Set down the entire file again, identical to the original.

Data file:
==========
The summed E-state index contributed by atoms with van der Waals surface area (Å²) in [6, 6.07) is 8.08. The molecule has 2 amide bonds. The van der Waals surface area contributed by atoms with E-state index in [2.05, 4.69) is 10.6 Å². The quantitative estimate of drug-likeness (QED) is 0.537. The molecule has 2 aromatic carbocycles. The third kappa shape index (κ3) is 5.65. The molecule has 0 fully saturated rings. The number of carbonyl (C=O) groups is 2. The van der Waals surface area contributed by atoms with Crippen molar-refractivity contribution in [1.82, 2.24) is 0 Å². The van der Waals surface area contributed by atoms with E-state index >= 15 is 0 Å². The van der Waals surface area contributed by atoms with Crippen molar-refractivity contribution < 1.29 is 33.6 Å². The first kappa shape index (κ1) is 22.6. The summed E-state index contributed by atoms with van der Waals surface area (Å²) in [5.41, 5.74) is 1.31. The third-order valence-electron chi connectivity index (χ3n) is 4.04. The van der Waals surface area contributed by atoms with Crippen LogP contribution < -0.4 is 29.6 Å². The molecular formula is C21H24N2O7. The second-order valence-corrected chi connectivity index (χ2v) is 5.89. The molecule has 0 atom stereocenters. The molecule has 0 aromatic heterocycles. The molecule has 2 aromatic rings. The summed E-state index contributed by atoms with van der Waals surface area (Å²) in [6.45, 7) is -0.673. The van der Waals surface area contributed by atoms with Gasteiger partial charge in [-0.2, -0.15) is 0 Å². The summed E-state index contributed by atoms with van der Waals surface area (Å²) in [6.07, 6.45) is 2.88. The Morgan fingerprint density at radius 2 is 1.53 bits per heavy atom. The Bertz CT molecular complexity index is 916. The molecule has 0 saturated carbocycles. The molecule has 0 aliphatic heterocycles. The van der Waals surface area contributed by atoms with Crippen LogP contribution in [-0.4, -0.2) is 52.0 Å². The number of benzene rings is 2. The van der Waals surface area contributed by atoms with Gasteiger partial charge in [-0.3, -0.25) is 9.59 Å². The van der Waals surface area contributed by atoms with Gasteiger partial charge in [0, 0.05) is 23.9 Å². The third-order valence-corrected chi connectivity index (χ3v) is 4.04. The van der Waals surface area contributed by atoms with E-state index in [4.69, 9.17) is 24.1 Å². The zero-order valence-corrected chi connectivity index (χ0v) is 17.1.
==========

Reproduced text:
The summed E-state index contributed by atoms with van der Waals surface area (Å²) in [6, 6.07) is 8.08. The molecule has 2 amide bonds. The van der Waals surface area contributed by atoms with E-state index in [2.05, 4.69) is 10.6 Å². The quantitative estimate of drug-likeness (QED) is 0.537. The molecule has 2 aromatic carbocycles. The third kappa shape index (κ3) is 5.65. The molecule has 0 fully saturated rings. The number of carbonyl (C=O) groups is 2. The van der Waals surface area contributed by atoms with Crippen molar-refractivity contribution in [1.82, 2.24) is 0 Å². The van der Waals surface area contributed by atoms with E-state index >= 15 is 0 Å². The van der Waals surface area contributed by atoms with Crippen molar-refractivity contribution < 1.29 is 33.6 Å². The first kappa shape index (κ1) is 22.6. The summed E-state index contributed by atoms with van der Waals surface area (Å²) in [5.41, 5.74) is 1.31. The third-order valence-electron chi connectivity index (χ3n) is 4.04. The van der Waals surface area contributed by atoms with Crippen LogP contribution < -0.4 is 29.6 Å². The molecular formula is C21H24N2O7. The second-order valence-corrected chi connectivity index (χ2v) is 5.89. The molecule has 0 atom stereocenters. The molecule has 0 aromatic heterocycles. The molecule has 2 aromatic rings. The summed E-state index contributed by atoms with van der Waals surface area (Å²) in [6.45, 7) is -0.673. The van der Waals surface area contributed by atoms with Gasteiger partial charge in [-0.2, -0.15) is 0 Å². The summed E-state index contributed by atoms with van der Waals surface area (Å²) in [6.07, 6.45) is 2.88. The Morgan fingerprint density at radius 2 is 1.53 bits per heavy atom. The Bertz CT molecular complexity index is 916. The molecule has 0 saturated carbocycles. The molecule has 0 aliphatic heterocycles. The van der Waals surface area contributed by atoms with Crippen LogP contribution in [-0.4, -0.2) is 52.0 Å². The number of benzene rings is 2. The van der Waals surface area contributed by atoms with Gasteiger partial charge in [-0.3, -0.25) is 9.59 Å². The van der Waals surface area contributed by atoms with Gasteiger partial charge in [0, 0.05) is 23.9 Å². The third-order valence-corrected chi connectivity index (χ3v) is 4.04. The van der Waals surface area contributed by atoms with E-state index in [4.69, 9.17) is 24.1 Å². The zero-order valence-corrected chi connectivity index (χ0v) is 17.1.